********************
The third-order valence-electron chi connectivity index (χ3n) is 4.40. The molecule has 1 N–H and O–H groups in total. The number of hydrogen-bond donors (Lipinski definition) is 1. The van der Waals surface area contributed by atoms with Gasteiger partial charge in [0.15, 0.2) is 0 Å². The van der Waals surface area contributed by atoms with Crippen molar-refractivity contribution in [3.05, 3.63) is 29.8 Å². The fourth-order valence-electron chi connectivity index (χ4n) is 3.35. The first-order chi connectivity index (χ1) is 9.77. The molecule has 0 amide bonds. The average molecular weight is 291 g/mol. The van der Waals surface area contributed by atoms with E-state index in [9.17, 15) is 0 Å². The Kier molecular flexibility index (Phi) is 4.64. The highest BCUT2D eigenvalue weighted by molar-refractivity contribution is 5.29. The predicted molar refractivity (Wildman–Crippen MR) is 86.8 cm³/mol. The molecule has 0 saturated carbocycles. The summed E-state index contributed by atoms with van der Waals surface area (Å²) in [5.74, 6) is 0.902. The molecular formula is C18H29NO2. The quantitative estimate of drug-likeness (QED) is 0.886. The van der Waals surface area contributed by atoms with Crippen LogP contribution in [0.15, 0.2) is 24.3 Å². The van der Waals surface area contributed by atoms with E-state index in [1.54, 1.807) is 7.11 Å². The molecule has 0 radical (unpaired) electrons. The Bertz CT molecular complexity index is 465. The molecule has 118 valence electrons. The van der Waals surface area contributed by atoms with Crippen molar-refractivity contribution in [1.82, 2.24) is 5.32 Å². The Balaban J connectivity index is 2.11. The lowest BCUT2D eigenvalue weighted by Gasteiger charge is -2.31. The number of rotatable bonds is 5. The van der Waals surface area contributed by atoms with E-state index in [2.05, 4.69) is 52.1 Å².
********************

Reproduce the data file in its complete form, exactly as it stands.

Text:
The third-order valence-electron chi connectivity index (χ3n) is 4.40. The molecule has 1 N–H and O–H groups in total. The number of hydrogen-bond donors (Lipinski definition) is 1. The van der Waals surface area contributed by atoms with Gasteiger partial charge in [0.15, 0.2) is 0 Å². The van der Waals surface area contributed by atoms with Crippen molar-refractivity contribution in [3.05, 3.63) is 29.8 Å². The fourth-order valence-electron chi connectivity index (χ4n) is 3.35. The first-order chi connectivity index (χ1) is 9.77. The molecule has 0 amide bonds. The average molecular weight is 291 g/mol. The van der Waals surface area contributed by atoms with E-state index in [9.17, 15) is 0 Å². The Kier molecular flexibility index (Phi) is 4.64. The highest BCUT2D eigenvalue weighted by molar-refractivity contribution is 5.29. The predicted molar refractivity (Wildman–Crippen MR) is 86.8 cm³/mol. The molecule has 0 saturated carbocycles. The summed E-state index contributed by atoms with van der Waals surface area (Å²) in [5.74, 6) is 0.902. The molecular formula is C18H29NO2. The quantitative estimate of drug-likeness (QED) is 0.886. The van der Waals surface area contributed by atoms with Crippen LogP contribution in [0.15, 0.2) is 24.3 Å². The van der Waals surface area contributed by atoms with E-state index in [1.54, 1.807) is 7.11 Å². The molecule has 0 radical (unpaired) electrons. The Bertz CT molecular complexity index is 465. The molecule has 118 valence electrons. The van der Waals surface area contributed by atoms with Crippen molar-refractivity contribution in [1.82, 2.24) is 5.32 Å². The Balaban J connectivity index is 2.11. The lowest BCUT2D eigenvalue weighted by Gasteiger charge is -2.31. The number of rotatable bonds is 5. The van der Waals surface area contributed by atoms with E-state index in [2.05, 4.69) is 52.1 Å².